ActionAid steps up campaign

ActionAid steps up campaign

Charity ActionAid is inserting “secret messages” into thousands of garments sold by supermarket Asda as part of a campaign to raise the wages of factory workers in developing countries.

Campaigners from the UK arm of the group are placing the messages into the pockets of garments in Asda stores throughout the country, including cities such as London, Birmingham, Manchester and Edinburgh.

Consumers who find the messages will receive an ActionAid T-shirt and entry into a draw to win Fairtrade food and clothing, as well as being invited to write to Asda to demand better pay for workers.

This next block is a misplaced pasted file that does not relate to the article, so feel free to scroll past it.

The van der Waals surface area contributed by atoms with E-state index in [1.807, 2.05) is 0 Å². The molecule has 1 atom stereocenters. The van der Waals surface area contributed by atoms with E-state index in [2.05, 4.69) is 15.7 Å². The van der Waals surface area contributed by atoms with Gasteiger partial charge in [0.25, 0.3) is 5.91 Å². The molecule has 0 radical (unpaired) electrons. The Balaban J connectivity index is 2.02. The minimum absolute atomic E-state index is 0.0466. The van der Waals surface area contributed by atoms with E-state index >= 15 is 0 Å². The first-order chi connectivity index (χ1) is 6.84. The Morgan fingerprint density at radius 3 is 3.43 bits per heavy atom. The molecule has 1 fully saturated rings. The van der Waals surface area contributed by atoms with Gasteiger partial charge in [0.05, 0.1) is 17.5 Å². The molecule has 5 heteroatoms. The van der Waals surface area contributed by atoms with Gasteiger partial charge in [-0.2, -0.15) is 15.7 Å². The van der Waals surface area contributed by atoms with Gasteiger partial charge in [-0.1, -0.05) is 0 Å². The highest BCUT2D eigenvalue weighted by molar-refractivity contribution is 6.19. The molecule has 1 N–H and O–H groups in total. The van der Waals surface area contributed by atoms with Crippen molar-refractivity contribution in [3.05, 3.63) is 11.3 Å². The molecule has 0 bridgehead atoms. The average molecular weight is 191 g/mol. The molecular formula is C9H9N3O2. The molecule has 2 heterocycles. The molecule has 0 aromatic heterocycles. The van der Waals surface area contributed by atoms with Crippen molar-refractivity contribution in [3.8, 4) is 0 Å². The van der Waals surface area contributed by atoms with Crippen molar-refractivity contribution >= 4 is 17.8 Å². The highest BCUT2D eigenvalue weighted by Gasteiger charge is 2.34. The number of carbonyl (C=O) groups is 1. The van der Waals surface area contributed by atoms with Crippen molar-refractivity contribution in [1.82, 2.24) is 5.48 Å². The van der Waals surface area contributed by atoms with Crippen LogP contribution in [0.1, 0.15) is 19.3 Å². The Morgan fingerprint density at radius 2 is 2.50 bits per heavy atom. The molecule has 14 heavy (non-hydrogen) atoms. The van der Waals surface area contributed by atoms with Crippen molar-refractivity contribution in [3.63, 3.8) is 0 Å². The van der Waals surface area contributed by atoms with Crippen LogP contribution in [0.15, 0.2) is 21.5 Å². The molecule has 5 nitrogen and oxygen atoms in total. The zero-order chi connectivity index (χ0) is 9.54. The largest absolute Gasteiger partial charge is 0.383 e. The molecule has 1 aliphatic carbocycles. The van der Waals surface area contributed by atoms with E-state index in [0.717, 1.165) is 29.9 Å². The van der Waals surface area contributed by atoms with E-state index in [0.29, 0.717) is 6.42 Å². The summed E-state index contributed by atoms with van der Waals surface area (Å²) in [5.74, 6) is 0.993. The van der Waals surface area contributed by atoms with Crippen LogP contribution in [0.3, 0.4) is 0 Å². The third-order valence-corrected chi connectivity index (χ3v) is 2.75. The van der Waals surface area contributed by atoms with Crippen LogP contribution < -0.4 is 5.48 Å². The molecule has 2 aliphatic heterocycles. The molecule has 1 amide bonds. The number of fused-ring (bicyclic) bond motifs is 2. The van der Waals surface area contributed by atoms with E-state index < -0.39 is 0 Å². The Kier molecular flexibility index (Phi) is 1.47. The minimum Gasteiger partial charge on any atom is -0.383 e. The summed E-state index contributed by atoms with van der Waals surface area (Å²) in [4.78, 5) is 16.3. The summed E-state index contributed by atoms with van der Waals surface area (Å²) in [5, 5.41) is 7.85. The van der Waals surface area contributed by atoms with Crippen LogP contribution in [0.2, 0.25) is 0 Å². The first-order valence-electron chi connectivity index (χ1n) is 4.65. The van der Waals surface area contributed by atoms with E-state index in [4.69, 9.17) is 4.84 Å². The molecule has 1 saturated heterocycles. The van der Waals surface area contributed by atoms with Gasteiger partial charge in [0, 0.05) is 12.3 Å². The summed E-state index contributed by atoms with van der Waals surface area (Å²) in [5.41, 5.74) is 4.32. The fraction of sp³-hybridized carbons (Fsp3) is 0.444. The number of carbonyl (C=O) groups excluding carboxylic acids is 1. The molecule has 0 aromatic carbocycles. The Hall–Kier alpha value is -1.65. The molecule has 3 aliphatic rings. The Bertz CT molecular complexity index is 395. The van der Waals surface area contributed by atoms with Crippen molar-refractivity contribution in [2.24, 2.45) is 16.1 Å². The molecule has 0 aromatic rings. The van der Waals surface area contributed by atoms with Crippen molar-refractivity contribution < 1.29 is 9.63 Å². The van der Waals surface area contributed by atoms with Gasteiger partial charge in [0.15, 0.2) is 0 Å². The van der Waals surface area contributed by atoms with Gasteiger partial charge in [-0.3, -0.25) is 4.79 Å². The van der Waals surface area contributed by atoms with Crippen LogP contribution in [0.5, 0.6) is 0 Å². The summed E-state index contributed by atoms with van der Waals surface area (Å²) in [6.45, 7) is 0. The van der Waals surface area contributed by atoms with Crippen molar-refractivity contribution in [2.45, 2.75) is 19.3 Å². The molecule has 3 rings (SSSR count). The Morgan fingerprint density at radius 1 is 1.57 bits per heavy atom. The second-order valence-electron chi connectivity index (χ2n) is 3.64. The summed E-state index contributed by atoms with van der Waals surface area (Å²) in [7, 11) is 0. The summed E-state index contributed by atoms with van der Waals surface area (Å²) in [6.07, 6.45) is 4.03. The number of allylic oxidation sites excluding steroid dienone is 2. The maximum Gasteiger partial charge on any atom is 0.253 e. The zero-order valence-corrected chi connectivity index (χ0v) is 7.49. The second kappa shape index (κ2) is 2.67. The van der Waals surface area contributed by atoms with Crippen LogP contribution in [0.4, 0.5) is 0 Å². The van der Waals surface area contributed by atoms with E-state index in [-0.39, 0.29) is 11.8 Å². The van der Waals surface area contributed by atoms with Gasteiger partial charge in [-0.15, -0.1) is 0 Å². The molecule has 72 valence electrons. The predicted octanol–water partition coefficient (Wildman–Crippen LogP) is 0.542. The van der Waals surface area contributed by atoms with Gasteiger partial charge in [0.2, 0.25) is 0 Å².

ActionAid said it would run the campaign every month until the company agreed to pay more – but Asda dismissed the charity’s report as “flawed”, arguing that its conclusions were “disingenuous”.

“Experts who understand the issue know that the situation of workers in the Asian sub-continent is served best by intelligent action that improves factory conditions in a structured and sustainable way,” said a spokesperson for the retail chain.

Asda pointed to a pilot project with another NGO, GTZ, which it said had resulted in a 15% rise in wages in Bangladesh, and which it said it would roll out to all suppliers in future.

But ActionAid’s Emily Armistead accused Asda of “dragging its heels” on the issue, adding: “There’s a dark side to this company, which is the way they treat the workers who actually make the clothes they sell.”